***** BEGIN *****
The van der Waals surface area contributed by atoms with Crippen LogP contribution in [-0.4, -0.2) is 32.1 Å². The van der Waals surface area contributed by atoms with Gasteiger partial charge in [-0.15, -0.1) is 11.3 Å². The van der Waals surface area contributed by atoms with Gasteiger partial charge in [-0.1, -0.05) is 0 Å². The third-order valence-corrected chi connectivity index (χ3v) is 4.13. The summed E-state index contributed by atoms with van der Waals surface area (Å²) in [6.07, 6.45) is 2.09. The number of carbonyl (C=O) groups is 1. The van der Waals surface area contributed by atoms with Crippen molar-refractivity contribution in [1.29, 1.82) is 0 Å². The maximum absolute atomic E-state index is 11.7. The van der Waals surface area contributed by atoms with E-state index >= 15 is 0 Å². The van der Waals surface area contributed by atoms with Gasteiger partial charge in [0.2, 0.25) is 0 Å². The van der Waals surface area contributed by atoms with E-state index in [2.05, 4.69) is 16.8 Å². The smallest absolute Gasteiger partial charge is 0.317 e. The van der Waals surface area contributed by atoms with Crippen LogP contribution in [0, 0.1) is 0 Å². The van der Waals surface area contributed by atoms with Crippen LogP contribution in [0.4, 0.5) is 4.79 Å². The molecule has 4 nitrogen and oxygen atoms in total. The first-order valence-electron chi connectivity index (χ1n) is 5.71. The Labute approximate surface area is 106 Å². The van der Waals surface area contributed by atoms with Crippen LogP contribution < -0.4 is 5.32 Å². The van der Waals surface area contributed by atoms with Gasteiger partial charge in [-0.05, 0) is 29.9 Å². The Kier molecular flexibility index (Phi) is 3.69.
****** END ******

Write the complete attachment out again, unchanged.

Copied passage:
The van der Waals surface area contributed by atoms with Crippen LogP contribution in [-0.4, -0.2) is 32.1 Å². The van der Waals surface area contributed by atoms with Gasteiger partial charge in [-0.15, -0.1) is 11.3 Å². The van der Waals surface area contributed by atoms with Gasteiger partial charge in [-0.1, -0.05) is 0 Å². The third-order valence-corrected chi connectivity index (χ3v) is 4.13. The summed E-state index contributed by atoms with van der Waals surface area (Å²) in [6.07, 6.45) is 2.09. The number of carbonyl (C=O) groups is 1. The van der Waals surface area contributed by atoms with Crippen molar-refractivity contribution in [1.29, 1.82) is 0 Å². The maximum absolute atomic E-state index is 11.7. The van der Waals surface area contributed by atoms with E-state index >= 15 is 0 Å². The van der Waals surface area contributed by atoms with Gasteiger partial charge in [0.2, 0.25) is 0 Å². The van der Waals surface area contributed by atoms with E-state index in [2.05, 4.69) is 16.8 Å². The smallest absolute Gasteiger partial charge is 0.317 e. The van der Waals surface area contributed by atoms with Crippen LogP contribution in [0, 0.1) is 0 Å². The van der Waals surface area contributed by atoms with Crippen LogP contribution in [0.4, 0.5) is 4.79 Å². The molecule has 4 nitrogen and oxygen atoms in total. The first-order valence-electron chi connectivity index (χ1n) is 5.71. The Labute approximate surface area is 106 Å². The van der Waals surface area contributed by atoms with Crippen LogP contribution < -0.4 is 5.32 Å². The van der Waals surface area contributed by atoms with Gasteiger partial charge in [-0.05, 0) is 29.9 Å². The Kier molecular flexibility index (Phi) is 3.69.